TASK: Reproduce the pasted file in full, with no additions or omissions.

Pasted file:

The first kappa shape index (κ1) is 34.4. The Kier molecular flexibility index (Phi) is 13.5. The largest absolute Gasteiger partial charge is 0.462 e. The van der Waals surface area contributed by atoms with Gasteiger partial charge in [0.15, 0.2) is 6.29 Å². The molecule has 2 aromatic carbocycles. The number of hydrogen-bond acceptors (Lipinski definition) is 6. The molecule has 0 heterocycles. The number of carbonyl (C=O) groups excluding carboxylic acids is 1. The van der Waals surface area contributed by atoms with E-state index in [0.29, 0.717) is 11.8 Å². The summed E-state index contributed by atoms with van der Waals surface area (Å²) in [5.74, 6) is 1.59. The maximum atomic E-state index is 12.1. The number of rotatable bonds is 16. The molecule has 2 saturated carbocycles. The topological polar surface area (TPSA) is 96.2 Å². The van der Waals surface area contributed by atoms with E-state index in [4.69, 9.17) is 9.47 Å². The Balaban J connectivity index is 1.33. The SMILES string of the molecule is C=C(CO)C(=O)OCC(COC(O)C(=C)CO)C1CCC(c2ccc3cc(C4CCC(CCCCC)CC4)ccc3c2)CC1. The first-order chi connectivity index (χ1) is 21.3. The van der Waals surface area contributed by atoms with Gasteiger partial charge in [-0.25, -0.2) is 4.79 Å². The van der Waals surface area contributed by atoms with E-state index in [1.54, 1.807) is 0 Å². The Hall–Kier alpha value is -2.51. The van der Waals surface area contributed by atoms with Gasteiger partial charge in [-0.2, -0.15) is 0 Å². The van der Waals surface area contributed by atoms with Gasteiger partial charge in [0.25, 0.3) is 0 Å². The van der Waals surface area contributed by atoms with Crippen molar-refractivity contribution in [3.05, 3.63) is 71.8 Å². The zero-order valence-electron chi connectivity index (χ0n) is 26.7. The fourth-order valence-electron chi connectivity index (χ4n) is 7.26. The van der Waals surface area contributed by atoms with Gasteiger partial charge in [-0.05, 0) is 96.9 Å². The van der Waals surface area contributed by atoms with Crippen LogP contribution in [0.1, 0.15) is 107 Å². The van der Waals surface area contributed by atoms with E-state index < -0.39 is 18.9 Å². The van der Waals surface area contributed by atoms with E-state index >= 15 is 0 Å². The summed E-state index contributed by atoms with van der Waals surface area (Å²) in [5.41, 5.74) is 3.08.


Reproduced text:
The first kappa shape index (κ1) is 34.4. The Kier molecular flexibility index (Phi) is 13.5. The largest absolute Gasteiger partial charge is 0.462 e. The van der Waals surface area contributed by atoms with Gasteiger partial charge in [0.15, 0.2) is 6.29 Å². The molecule has 2 aromatic carbocycles. The number of hydrogen-bond acceptors (Lipinski definition) is 6. The molecule has 0 heterocycles. The number of carbonyl (C=O) groups excluding carboxylic acids is 1. The van der Waals surface area contributed by atoms with E-state index in [0.29, 0.717) is 11.8 Å². The summed E-state index contributed by atoms with van der Waals surface area (Å²) in [5.74, 6) is 1.59. The maximum atomic E-state index is 12.1. The number of rotatable bonds is 16. The molecule has 2 saturated carbocycles. The topological polar surface area (TPSA) is 96.2 Å². The van der Waals surface area contributed by atoms with E-state index in [4.69, 9.17) is 9.47 Å². The Balaban J connectivity index is 1.33. The SMILES string of the molecule is C=C(CO)C(=O)OCC(COC(O)C(=C)CO)C1CCC(c2ccc3cc(C4CCC(CCCCC)CC4)ccc3c2)CC1. The first-order chi connectivity index (χ1) is 21.3. The van der Waals surface area contributed by atoms with Gasteiger partial charge in [-0.25, -0.2) is 4.79 Å². The van der Waals surface area contributed by atoms with E-state index in [1.54, 1.807) is 0 Å². The Hall–Kier alpha value is -2.51. The van der Waals surface area contributed by atoms with Gasteiger partial charge in [-0.2, -0.15) is 0 Å². The van der Waals surface area contributed by atoms with Gasteiger partial charge in [0.25, 0.3) is 0 Å². The van der Waals surface area contributed by atoms with Crippen molar-refractivity contribution in [3.05, 3.63) is 71.8 Å². The zero-order valence-electron chi connectivity index (χ0n) is 26.7. The fourth-order valence-electron chi connectivity index (χ4n) is 7.26. The van der Waals surface area contributed by atoms with Gasteiger partial charge in [-0.05, 0) is 96.9 Å². The van der Waals surface area contributed by atoms with Crippen LogP contribution in [0.1, 0.15) is 107 Å². The van der Waals surface area contributed by atoms with E-state index < -0.39 is 18.9 Å². The van der Waals surface area contributed by atoms with E-state index >= 15 is 0 Å². The summed E-state index contributed by atoms with van der Waals surface area (Å²) in [5.41, 5.74) is 3.08.